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And relics--a word that's frequently used to describe people of my age who wander into a trendy club. In the past, relics were objects of veneration and big business in the church. They included body parts that seemed to multiply like the loaves and the fishes and items of the St.-Astroturf-blew-his-nose-on-this variety.   My current catalogue of holy things doesn't include a single cuticle, molar or garter from Mary Magdalene. I venerate jumbo-sized objects. Buildings like the public library in Manhattan guarded by a pair of marble lions. Two-hundred-year-old houses on Beacon Hill. The Bradbury building in Los Angeles. Central Park in autumn is undeniably a study in awe. And there's a one-mile stretch of beach in Big Sur where I'm certain someone divine goes to get away from it all.

Then I have a whole collection of tiny relics that are truly priceless--a black and white photograph of three-year-old me sitting on my dad's knee at the park in a world that seemed perfect.   Also his gold baby ring no bigger that an aspirin and an envelope of flower seeds he gave me forty years ago, labeled with his elegant handwriting. And I think words are holy objects because when the perfect one drops into my head, sparking a turbo-charged chain reaction of phrases and paragraphs, it feels like divine intervention.

But my greatest inspirations come from the ministering spirits in our midst. While Vatican-sponsored sainthood is rare--only 10,000 card-carrying saints in over two thousand years--I think beatitude has reached pandemic levels. The world is thick with people attending to life with reverence. Spending themselves generously to help the rest of us. Teachers, writers, small farmers still growing real food, animal rescuers, maintenance  workers, tech-support voices in the night, emergency responders and librarians.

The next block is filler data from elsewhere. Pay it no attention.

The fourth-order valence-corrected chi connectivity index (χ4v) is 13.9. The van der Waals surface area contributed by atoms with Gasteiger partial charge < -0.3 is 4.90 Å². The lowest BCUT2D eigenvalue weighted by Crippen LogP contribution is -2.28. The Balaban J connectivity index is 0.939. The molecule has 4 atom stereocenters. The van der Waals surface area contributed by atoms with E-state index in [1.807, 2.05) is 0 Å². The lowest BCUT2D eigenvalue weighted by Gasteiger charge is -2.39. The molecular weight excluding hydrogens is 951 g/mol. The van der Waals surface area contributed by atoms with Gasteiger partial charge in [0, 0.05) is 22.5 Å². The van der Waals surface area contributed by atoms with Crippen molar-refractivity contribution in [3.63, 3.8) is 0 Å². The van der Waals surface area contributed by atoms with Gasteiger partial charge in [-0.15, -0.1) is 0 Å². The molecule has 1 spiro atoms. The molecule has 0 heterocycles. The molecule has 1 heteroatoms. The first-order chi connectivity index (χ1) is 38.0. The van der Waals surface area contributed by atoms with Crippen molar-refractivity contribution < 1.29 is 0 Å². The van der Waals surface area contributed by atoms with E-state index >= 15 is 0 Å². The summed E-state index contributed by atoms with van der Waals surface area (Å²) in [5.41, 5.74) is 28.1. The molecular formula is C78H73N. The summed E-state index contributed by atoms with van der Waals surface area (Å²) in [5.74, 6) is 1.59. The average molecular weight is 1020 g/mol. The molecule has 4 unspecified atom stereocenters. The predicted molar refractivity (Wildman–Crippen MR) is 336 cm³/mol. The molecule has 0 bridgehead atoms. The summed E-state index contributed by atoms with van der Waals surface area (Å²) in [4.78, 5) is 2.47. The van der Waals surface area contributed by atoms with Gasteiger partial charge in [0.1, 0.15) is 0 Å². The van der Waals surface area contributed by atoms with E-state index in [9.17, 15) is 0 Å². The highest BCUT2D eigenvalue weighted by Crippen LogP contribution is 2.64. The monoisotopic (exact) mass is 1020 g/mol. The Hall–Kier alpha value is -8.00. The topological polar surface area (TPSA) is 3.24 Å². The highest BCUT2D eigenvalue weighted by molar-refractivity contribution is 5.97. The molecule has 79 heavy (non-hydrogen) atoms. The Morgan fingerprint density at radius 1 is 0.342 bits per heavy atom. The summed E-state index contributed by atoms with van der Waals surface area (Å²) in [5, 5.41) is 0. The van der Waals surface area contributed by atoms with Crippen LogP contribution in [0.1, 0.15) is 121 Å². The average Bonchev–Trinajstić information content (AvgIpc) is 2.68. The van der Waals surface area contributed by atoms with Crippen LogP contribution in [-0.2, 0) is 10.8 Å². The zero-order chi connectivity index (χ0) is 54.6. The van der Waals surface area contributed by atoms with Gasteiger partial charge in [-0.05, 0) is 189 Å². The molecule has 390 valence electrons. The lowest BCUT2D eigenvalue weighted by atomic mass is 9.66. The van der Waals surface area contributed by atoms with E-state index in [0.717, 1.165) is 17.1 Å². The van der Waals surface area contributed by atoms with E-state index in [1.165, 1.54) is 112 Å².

And let's not forget the millions of single parents--moms or dads--who are everything to their kids. Security blanket, short-order cook, laundress, companion, counselor, driver, admonisher, cherisher, and bulwark against the world. While some of us are debating which happy hour to patronize, scores of selfless people are using love and courage to build strong families one challenging day at a time. These are my saints.

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Laurel Schmidt is an author and educator. She has published books in the areas art, leadership and learning and has now turned her humorous, incisive and occasionally irreverent gaze toward the challenge of aging without getting old.

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Cleaning For Christ: Losing Religion But Finding Faith